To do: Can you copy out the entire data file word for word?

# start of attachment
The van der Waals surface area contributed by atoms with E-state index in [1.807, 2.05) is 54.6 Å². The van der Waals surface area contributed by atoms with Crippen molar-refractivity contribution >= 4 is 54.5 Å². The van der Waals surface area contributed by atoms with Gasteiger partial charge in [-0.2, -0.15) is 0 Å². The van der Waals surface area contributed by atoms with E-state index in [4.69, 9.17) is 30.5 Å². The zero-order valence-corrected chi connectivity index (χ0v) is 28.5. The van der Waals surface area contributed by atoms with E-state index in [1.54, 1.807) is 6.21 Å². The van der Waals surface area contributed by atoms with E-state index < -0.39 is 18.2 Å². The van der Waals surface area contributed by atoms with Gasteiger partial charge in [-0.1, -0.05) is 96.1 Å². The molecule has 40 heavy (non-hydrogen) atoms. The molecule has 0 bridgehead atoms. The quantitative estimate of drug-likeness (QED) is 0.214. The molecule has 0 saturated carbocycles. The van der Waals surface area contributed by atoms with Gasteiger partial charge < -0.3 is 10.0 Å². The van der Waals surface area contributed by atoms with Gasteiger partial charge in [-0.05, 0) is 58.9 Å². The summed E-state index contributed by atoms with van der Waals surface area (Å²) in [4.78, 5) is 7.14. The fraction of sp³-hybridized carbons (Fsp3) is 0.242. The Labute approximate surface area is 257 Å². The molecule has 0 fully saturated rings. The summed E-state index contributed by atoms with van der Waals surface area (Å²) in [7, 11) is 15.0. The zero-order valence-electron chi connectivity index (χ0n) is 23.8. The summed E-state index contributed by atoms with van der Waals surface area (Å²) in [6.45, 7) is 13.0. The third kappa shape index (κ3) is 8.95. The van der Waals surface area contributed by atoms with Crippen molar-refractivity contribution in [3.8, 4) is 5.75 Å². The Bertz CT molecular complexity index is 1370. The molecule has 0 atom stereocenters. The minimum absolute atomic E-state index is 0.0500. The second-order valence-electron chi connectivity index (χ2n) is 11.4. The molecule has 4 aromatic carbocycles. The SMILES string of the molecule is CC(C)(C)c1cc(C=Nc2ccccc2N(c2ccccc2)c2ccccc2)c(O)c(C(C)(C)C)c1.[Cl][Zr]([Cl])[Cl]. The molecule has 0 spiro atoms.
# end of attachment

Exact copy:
The van der Waals surface area contributed by atoms with E-state index in [1.807, 2.05) is 54.6 Å². The van der Waals surface area contributed by atoms with Crippen molar-refractivity contribution >= 4 is 54.5 Å². The van der Waals surface area contributed by atoms with Gasteiger partial charge in [-0.2, -0.15) is 0 Å². The van der Waals surface area contributed by atoms with E-state index in [4.69, 9.17) is 30.5 Å². The zero-order valence-corrected chi connectivity index (χ0v) is 28.5. The van der Waals surface area contributed by atoms with E-state index in [1.54, 1.807) is 6.21 Å². The van der Waals surface area contributed by atoms with E-state index < -0.39 is 18.2 Å². The van der Waals surface area contributed by atoms with Gasteiger partial charge in [-0.1, -0.05) is 96.1 Å². The molecule has 40 heavy (non-hydrogen) atoms. The molecule has 0 bridgehead atoms. The quantitative estimate of drug-likeness (QED) is 0.214. The molecule has 0 saturated carbocycles. The van der Waals surface area contributed by atoms with Gasteiger partial charge < -0.3 is 10.0 Å². The van der Waals surface area contributed by atoms with Gasteiger partial charge in [-0.05, 0) is 58.9 Å². The summed E-state index contributed by atoms with van der Waals surface area (Å²) in [4.78, 5) is 7.14. The fraction of sp³-hybridized carbons (Fsp3) is 0.242. The Labute approximate surface area is 257 Å². The molecule has 0 fully saturated rings. The summed E-state index contributed by atoms with van der Waals surface area (Å²) in [7, 11) is 15.0. The zero-order valence-electron chi connectivity index (χ0n) is 23.8. The summed E-state index contributed by atoms with van der Waals surface area (Å²) in [6.45, 7) is 13.0. The third kappa shape index (κ3) is 8.95. The van der Waals surface area contributed by atoms with Crippen molar-refractivity contribution in [3.8, 4) is 5.75 Å². The Bertz CT molecular complexity index is 1370. The molecule has 0 atom stereocenters. The minimum absolute atomic E-state index is 0.0500. The second-order valence-electron chi connectivity index (χ2n) is 11.4. The molecule has 4 aromatic carbocycles. The SMILES string of the molecule is CC(C)(C)c1cc(C=Nc2ccccc2N(c2ccccc2)c2ccccc2)c(O)c(C(C)(C)C)c1.[Cl][Zr]([Cl])[Cl]. The molecule has 0 spiro atoms.